Maianthemum racemosum (L.) Link - Feathery False Solomon's Seal


 

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Maianthemum racemosum - (image 1 of 8)

 

Taxonomy

Family: Liliaceae

Habitat

Woods, dune woodlands.

Associates

In woods with Arisaema triphyllum, Botrychium virginianum, Circaea lutetiana canadensis, Claytonia virginica, Cryptotaenia canadensis, Galium aparine, Geranium maculatum, Osmorhiza claytonii, Podophyllum peltatum, Polygonatum canaliculatum, Sanicula gregaria, Smilax lasioneura, Trillium recurvatum.

 Distribution

Most of our area

Morphology

Herbaceous perennial to 30" high. Leaves in 2 ranks, elliptic, to 6" long and 3" wide, obtuse or rounded at the base, short-acuminate, finely hairy beneath. Stems finely hairy, curved-ascending. Flowers numerous, on very short pedicels, to 1/8" wide, in a pedunculate to sessile terminal panicle; perianth segments up to 2 mm long, shorter than the stamens. Fruit dotted, becoming red at maturity, sometimes spotted with purple but not striped.

Notes

Flowers mid April to late June

Wetland indicator: Facultative upland

Formerly known as Smilacina racemosa (L.) Desf., it has been widely accepted that the two genera be merged based on the "pattern of inflorescence growth". It is also suggested that the proper family is now Ruscaceae. I have not read the paper by LaFrankie proposing the change.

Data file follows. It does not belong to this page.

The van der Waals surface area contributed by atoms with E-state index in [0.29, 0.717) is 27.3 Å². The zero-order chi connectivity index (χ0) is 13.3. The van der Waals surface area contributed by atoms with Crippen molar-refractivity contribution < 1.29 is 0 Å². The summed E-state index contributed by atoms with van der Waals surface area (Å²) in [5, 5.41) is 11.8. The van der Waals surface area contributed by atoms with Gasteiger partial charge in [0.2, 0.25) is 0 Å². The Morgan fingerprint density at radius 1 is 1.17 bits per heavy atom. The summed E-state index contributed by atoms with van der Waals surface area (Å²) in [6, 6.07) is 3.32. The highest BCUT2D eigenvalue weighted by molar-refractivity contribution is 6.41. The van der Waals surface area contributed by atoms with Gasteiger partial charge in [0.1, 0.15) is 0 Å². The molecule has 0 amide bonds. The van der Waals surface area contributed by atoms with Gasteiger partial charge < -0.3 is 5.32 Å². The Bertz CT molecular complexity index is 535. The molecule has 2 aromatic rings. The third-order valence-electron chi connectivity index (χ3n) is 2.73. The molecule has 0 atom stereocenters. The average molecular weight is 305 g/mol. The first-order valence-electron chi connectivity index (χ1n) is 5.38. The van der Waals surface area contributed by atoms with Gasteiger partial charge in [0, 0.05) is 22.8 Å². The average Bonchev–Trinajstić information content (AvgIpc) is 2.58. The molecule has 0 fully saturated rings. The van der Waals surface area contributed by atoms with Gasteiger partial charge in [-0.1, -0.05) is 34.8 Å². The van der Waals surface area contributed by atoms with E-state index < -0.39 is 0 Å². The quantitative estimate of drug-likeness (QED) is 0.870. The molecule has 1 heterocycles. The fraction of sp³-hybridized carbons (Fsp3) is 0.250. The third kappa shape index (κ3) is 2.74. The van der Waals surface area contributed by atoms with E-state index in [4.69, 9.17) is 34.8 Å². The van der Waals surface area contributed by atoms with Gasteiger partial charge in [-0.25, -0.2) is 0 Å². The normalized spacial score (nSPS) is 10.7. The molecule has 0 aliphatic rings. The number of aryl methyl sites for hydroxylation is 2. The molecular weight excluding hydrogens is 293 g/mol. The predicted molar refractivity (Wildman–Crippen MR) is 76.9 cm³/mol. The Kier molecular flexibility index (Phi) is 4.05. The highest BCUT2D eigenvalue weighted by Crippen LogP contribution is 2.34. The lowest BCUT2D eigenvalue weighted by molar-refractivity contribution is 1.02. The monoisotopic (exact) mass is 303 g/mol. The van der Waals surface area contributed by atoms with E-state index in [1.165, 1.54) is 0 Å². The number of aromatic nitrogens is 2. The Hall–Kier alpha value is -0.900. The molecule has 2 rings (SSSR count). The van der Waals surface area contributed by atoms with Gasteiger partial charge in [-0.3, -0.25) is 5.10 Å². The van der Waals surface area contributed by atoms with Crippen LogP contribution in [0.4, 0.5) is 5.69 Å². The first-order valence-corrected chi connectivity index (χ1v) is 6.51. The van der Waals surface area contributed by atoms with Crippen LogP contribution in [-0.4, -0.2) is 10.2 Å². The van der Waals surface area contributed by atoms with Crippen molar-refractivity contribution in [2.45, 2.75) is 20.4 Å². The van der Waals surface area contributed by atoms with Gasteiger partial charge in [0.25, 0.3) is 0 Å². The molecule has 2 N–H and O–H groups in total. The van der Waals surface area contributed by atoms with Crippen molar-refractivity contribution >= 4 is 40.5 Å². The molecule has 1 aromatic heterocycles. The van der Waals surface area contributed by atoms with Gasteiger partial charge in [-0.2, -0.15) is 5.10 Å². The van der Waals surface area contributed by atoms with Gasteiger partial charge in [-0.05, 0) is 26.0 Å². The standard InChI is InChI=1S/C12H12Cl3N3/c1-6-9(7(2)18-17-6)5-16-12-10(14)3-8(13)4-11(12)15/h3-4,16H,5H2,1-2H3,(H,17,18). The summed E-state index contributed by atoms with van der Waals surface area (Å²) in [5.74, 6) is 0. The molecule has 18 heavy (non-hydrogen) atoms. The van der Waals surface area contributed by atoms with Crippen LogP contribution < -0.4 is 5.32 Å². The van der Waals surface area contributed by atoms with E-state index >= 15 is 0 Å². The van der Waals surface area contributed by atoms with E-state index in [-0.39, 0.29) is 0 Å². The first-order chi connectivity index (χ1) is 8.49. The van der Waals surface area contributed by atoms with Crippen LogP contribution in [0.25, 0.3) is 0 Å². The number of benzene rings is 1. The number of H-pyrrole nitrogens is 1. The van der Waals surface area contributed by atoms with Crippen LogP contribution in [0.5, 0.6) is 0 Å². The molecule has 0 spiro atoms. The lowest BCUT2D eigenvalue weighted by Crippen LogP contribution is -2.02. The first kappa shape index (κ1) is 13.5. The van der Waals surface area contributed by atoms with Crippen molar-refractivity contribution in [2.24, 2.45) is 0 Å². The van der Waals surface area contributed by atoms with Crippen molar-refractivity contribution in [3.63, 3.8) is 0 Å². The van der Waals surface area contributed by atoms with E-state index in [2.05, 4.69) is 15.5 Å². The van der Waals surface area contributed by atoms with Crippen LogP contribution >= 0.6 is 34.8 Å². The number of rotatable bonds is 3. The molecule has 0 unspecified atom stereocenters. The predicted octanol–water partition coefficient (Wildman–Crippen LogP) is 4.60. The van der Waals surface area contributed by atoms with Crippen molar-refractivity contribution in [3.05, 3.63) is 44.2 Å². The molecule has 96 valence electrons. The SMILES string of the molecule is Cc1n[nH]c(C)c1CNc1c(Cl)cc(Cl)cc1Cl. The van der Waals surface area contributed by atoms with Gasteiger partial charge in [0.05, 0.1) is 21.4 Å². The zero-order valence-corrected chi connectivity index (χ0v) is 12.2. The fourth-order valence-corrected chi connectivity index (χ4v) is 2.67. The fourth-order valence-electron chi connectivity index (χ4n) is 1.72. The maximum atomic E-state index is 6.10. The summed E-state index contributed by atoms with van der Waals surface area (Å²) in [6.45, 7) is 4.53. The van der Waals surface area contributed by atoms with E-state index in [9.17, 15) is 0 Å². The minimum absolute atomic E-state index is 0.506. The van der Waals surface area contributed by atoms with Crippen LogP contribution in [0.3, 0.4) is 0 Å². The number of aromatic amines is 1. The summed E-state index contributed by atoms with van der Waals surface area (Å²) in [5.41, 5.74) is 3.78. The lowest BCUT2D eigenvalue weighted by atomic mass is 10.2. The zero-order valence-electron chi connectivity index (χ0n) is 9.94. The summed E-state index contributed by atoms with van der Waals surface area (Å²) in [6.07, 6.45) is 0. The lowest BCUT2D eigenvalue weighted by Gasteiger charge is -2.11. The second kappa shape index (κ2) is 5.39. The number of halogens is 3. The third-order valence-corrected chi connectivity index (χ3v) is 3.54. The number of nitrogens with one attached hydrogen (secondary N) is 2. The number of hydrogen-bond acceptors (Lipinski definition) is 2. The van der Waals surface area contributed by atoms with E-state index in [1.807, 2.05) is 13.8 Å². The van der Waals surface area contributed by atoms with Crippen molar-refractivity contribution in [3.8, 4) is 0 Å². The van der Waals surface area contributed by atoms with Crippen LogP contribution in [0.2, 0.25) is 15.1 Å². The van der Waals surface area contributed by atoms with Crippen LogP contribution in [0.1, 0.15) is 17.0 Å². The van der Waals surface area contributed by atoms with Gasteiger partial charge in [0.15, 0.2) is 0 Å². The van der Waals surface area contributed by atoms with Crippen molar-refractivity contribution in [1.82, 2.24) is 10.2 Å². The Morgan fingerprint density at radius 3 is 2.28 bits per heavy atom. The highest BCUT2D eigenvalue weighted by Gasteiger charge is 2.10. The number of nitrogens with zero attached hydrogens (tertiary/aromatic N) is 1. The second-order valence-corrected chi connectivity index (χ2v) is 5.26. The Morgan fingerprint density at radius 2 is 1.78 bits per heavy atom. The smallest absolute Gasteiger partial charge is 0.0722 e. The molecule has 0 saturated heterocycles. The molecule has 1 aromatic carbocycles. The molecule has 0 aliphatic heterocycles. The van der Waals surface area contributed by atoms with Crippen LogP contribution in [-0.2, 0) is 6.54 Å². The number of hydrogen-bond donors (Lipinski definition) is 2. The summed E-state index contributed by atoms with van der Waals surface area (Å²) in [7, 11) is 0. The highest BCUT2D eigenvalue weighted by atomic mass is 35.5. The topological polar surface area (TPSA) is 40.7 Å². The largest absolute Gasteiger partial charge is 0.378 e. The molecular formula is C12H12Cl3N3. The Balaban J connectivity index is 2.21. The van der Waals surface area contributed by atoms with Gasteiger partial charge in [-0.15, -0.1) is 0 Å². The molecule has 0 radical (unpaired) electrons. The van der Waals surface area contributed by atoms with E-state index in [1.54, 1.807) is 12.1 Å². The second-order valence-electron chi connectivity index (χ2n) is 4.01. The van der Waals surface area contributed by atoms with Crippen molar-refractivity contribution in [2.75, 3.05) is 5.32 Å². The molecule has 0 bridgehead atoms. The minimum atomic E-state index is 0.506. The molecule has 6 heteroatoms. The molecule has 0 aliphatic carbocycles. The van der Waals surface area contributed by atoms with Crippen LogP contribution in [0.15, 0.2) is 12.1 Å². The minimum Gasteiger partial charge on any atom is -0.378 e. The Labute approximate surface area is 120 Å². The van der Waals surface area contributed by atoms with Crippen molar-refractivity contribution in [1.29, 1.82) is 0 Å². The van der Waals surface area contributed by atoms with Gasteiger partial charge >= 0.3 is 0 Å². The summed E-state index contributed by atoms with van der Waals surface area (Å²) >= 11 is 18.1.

The differences between the two genera appear to include the following:

Smilacina: Tepals 6; stamens 6; anthers ovate; ovary globose; style very short; stigma obscurely 3-lobed

Maianthemum: Tepals 4; stamens 4; anthers introrse; ovary bilocular, with a 2-lobed style

 

References

Dickinson, Tim. 2004. Maianthemum spp.
Botany Department, University of Toronto.
http://www.botany.utoronto.ca/courses/BOT307/D_Families/307D1Maianthemum.html

 

Gleason, Henry A. and A. Cronquist. 1991. Manual of Vascular Plants of Northeastern United States and Adjacent Canada. Second Ed.
The New York Botanical Garden. Bronx, NY
 

Swink, F. and G. Wilhelm. 1994. Plants of the Chicago Region.
Indiana Academy of Science. The Morton Arboretum. Lisle, Illinois.

 


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 Michael Hough 2005